Virtual reality, augmented reality, mixed reality, haptic feedback; the line between these and many other technological realities is becoming blurred and they are beginning to be grouped under one umbrella term: artificial reality. But what is artificial reality and how can it be used effectively in the classroom?
The Current technology landscape
With the launch of Google Cardboard Headset in 2014 at the Google I/O and the Oculus Rift taking Kickstarter by storm, the world suddenly started paying attention to this technology that had been around for decades yet had failed to be commercially viable.
As Google was breaking new ground and pioneering the Google Glass, an augmented reality solution, the Oculus Rift research and development team progressed to something quite special, releasing the Oculus Rift Headset. This was followed by the HTC Vive ,which uses the Steam platform, and by the Microsoft HoloLens. Who could forget the GearVR, Google Daydream headset and other cheaper headsets that allow you to use your mobile device to immerse yourself?!
In no time at all we have jumped from lots of failed pioneering attempts to penetrate the market, to a serious and arguably revolutionary step in technology provision that schools are now taking seriously as a classroom resource. Devices range from simple lumps of plastic with no electronics, to the more intricate and powerful home set-ups like PlayStation VR. You can even pick up a cheaper headset in supermarkets and mobile phone shops for around £70.
Yet the technology is still evolving. There is an abundance of 360-degree videos and thousands of apps, but in my opinion all these devices have a little way to go before they are genuinely useful in the classroom. The cost is prohibitive and the set-up a little clunky. There is not a device out there which does not have a significant constraint attached for school acquisition and inclusion in the curriculum.
The price is still quite high for just one device and ideally a class needs more than one to be effective. While you can watch on a large screen what someone else is experiencing on Google Earth VR or the Tilt Brush by Google art platform, it soon loses its novelty if you have a large cohort.
The cheaper headsets still require quite powerful phones to make them work, so either the students have to use their own mobiles or the school is obliged to buy a set – and since there is no way to manage a set from a central point, each phone needs to be set up individually.
Progress has been swift however, moving away from phones to peripheral devices like handheld controllers and sensors, giving a whole new feel to the artificial reality experience. Using the more expensive and advanced hardware requires you to have transmitters and receivers on the walls and many wires rung between the kit, but the immersive experience is sensational.
How to introduce VR to lessons?
We are moving away from simply ‘learning’ a subject or topic to ‘feeling’ the content. This is not simply an engagement tool or a gimmick, it allows a student to explore, to experience or to be involved in something, as if they are actually present in that environment or place.
At Sevenoaks School we are fortunately able to spend a lot of time researching these technologies, experimenting with their uses and sharing our findings with other teachers and other schools to further progress use of technology in classrooms. We are frequently asked which are the best devices, what we do with the software in classes, and how this improves learning.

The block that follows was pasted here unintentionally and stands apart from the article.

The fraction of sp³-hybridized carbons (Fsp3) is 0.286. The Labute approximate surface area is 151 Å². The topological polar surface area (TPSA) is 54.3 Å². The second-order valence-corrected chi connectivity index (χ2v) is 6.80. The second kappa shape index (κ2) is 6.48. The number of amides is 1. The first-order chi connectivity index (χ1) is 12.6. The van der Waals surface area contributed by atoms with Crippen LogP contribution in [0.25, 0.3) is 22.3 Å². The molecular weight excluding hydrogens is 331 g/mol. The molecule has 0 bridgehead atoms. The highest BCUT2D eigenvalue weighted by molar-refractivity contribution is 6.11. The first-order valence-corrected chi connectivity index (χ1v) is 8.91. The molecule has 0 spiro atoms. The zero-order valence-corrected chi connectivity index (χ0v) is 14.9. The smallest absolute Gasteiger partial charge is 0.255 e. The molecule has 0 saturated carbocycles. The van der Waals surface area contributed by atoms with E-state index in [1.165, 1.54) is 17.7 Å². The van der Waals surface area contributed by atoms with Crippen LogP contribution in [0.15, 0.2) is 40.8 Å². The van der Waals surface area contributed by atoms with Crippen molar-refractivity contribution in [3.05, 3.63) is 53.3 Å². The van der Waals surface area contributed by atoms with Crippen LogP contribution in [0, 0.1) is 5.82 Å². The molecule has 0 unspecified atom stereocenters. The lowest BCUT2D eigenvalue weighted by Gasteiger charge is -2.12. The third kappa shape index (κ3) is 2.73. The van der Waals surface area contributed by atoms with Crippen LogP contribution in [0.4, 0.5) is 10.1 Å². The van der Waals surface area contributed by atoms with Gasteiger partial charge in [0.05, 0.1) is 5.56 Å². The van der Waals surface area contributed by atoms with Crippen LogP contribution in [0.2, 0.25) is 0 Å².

My answer is always the same – artificial reality is a tool for the classroom teacher of any subject, it gives the professional educator another avenue to explore with learners. It can be an effective new way to engage those that struggle, or it can just provide another opportunity to engage with a variety of learning styles.
Sometimes it is easier to see and hear something than have it explained to you, and occasionally students just need to be taken out of a classroom environment and dropped into an immersive world; where they can watch dinosaurs walk around them, experience a performance at a West End theatre or in a concert hall, or live stream with other students around the world in VR social spaces. The list of apps being generated is dramatically and quickly growing, and with every new piece of software, another avenue for learners opens up.
The technology itself offers huge scope for product design, electronics, coding and design. Understanding how it works, using their creativity to make their own software for the devices or recording their own 360 degree videos with a cheap 360 camera.
What’s next for VR in education?
Google, as ever, has stepped up to the plate with a terrific solution for schools called Google Expeditions which allows teachers and students to take ‘immersive virtual journeys,’ such as exploring coral reefs or the surface of Mars in an afternoon. Google will also be offering VR training to teachers to show how this technology can be used in a variety of ways to enhance literacy.
The teaching of personal and social skills with regard to immersive technology will be equally important as our social media space gradually changes too, further breaking down the barriers of location and communication.
Schools should pay attention to the birth of this technology, watch its continuing evolution and plan effectively for incorporation in the curriculum – it is not far off. With school planning budgets almost a year ahead, the next few months will be essential; I believe that within the year there will be a suitable classroom solution.
We feel certain that this technology has a distinct and unique part to play for learners of the future. Sometimes a little bit of awe and wonder is what we need to make lessons memorable.
Graeme Lawrie is Director of Innovation and Outreach at Sevenoaks School.